Background: The frequency of histological changes mimicking those described for reflux esophagitis in humans was assessed in a cohort of non-human primates (NHP). Materials and Methods: A total of 121 consecutive esophagi (from 103 baboons and 18 macaques) were classified according to Ismail-Beiji for reflux esophagitis in humans into grade 1, grade 2 and grade 3 esophagitis. Results: Histological features compatible with reflux esophagitis were found in 28.2% of the baboons and in 22.2% of the macaques. Esophagitis grade 1 was more common in baboons (24%) than in macaques (6%), while esophagitis grade 2 was more common in macaques (17%) than in baboons (2%). Conclusion: Although the prevalence of reflux esophagitis in man is at least 2%, only a fraction of patients demonstrate histological features consistent with grades 1, 2 or 3 esophagitis. Hence, the finding that 27% of a cohort of consecutive, unselected NHP had grades 1, 2 or 3 esophagitis at histology is remarkable. The possible causes for the difference between species, such as the oblique position often adopted by NHP during the gastric phase of digestion, the diet, regurgitation and subsequent re-ingestion, as well as the stress of NHP when kept in captivity, are reviewed.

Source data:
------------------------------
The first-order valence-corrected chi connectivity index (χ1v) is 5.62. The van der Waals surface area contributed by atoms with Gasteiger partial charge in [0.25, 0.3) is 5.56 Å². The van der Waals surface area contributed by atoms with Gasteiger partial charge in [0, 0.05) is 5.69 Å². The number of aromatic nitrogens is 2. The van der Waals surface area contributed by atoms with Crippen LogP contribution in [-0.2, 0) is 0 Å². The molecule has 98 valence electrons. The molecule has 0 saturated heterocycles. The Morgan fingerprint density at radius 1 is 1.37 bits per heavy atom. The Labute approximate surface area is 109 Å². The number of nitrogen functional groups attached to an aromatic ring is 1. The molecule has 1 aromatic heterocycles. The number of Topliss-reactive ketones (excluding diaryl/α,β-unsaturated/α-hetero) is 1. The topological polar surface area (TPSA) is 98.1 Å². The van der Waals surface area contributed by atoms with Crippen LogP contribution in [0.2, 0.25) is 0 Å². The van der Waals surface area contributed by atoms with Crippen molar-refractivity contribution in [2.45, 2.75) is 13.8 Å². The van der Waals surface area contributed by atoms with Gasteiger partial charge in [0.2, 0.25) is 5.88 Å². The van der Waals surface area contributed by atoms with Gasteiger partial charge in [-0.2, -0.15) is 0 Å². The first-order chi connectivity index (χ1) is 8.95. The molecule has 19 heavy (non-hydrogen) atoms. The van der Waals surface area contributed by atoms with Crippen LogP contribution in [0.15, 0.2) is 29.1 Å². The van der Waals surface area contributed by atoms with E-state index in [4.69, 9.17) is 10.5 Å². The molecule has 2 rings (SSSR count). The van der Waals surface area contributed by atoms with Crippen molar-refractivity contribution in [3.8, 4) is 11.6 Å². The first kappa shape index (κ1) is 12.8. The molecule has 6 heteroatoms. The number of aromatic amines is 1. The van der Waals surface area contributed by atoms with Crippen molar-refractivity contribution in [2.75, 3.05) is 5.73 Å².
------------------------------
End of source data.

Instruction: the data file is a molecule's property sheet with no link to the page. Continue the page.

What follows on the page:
|Original language||English (US)|
|Number of pages||4|
|State||Published - 2008|
- Non-human primates indent
ASJC Scopus subject areas
- Biochemistry, Genetics and Molecular Biology(all)